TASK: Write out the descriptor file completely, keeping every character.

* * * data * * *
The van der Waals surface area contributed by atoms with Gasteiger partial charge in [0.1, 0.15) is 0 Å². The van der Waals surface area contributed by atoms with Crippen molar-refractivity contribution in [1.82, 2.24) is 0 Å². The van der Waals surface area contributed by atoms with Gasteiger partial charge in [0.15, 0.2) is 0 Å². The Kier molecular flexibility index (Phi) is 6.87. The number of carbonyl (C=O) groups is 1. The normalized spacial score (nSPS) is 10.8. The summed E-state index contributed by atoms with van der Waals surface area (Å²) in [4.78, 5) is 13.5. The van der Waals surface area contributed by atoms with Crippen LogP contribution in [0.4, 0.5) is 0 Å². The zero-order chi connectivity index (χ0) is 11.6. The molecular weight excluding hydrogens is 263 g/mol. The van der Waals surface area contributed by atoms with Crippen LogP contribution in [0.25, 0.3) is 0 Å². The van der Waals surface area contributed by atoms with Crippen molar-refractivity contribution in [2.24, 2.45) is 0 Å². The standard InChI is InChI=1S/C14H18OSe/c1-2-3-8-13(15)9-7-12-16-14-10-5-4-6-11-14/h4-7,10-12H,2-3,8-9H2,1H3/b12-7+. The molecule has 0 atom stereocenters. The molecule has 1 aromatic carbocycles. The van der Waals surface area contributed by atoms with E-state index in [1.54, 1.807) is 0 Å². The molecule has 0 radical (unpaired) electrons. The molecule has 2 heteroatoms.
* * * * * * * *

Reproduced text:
The van der Waals surface area contributed by atoms with Gasteiger partial charge in [0.1, 0.15) is 0 Å². The van der Waals surface area contributed by atoms with Crippen molar-refractivity contribution in [1.82, 2.24) is 0 Å². The van der Waals surface area contributed by atoms with Gasteiger partial charge in [0.15, 0.2) is 0 Å². The Kier molecular flexibility index (Phi) is 6.87. The number of carbonyl (C=O) groups is 1. The normalized spacial score (nSPS) is 10.8. The summed E-state index contributed by atoms with van der Waals surface area (Å²) in [4.78, 5) is 13.5. The van der Waals surface area contributed by atoms with Crippen LogP contribution in [0.4, 0.5) is 0 Å². The zero-order chi connectivity index (χ0) is 11.6. The molecular weight excluding hydrogens is 263 g/mol. The van der Waals surface area contributed by atoms with Crippen LogP contribution in [0.25, 0.3) is 0 Å². The van der Waals surface area contributed by atoms with Crippen molar-refractivity contribution in [2.24, 2.45) is 0 Å². The standard InChI is InChI=1S/C14H18OSe/c1-2-3-8-13(15)9-7-12-16-14-10-5-4-6-11-14/h4-7,10-12H,2-3,8-9H2,1H3/b12-7+. The molecule has 0 atom stereocenters. The molecule has 1 aromatic carbocycles. The van der Waals surface area contributed by atoms with E-state index in [1.54, 1.807) is 0 Å². The molecule has 0 radical (unpaired) electrons. The molecule has 2 heteroatoms.